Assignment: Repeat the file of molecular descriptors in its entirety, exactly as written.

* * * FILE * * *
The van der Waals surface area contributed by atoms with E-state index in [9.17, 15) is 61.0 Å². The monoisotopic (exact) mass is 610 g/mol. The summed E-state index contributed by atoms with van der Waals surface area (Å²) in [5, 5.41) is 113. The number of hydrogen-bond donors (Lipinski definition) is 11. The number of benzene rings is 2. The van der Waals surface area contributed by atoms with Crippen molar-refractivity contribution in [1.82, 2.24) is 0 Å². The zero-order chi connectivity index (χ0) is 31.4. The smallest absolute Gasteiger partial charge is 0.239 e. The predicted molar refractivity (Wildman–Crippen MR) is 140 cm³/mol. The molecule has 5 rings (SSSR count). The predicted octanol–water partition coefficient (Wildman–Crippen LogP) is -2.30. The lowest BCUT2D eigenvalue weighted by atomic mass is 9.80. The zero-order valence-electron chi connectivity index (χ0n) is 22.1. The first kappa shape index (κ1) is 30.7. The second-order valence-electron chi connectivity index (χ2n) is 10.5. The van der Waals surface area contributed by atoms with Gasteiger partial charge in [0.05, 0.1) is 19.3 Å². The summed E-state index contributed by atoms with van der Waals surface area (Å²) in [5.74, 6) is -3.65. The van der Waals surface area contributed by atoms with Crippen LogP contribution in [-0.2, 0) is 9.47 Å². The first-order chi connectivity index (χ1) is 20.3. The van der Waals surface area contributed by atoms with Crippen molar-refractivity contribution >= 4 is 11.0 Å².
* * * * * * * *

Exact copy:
The van der Waals surface area contributed by atoms with E-state index in [9.17, 15) is 61.0 Å². The monoisotopic (exact) mass is 610 g/mol. The summed E-state index contributed by atoms with van der Waals surface area (Å²) in [5, 5.41) is 113. The number of hydrogen-bond donors (Lipinski definition) is 11. The number of benzene rings is 2. The van der Waals surface area contributed by atoms with Crippen molar-refractivity contribution in [1.82, 2.24) is 0 Å². The zero-order chi connectivity index (χ0) is 31.4. The smallest absolute Gasteiger partial charge is 0.239 e. The predicted molar refractivity (Wildman–Crippen MR) is 140 cm³/mol. The molecule has 5 rings (SSSR count). The predicted octanol–water partition coefficient (Wildman–Crippen LogP) is -2.30. The lowest BCUT2D eigenvalue weighted by atomic mass is 9.80. The zero-order valence-electron chi connectivity index (χ0n) is 22.1. The first kappa shape index (κ1) is 30.7. The second-order valence-electron chi connectivity index (χ2n) is 10.5. The van der Waals surface area contributed by atoms with Gasteiger partial charge in [0.05, 0.1) is 19.3 Å². The summed E-state index contributed by atoms with van der Waals surface area (Å²) in [5.74, 6) is -3.65. The van der Waals surface area contributed by atoms with Crippen LogP contribution in [-0.2, 0) is 9.47 Å². The first-order chi connectivity index (χ1) is 20.3. The van der Waals surface area contributed by atoms with Crippen molar-refractivity contribution >= 4 is 11.0 Å².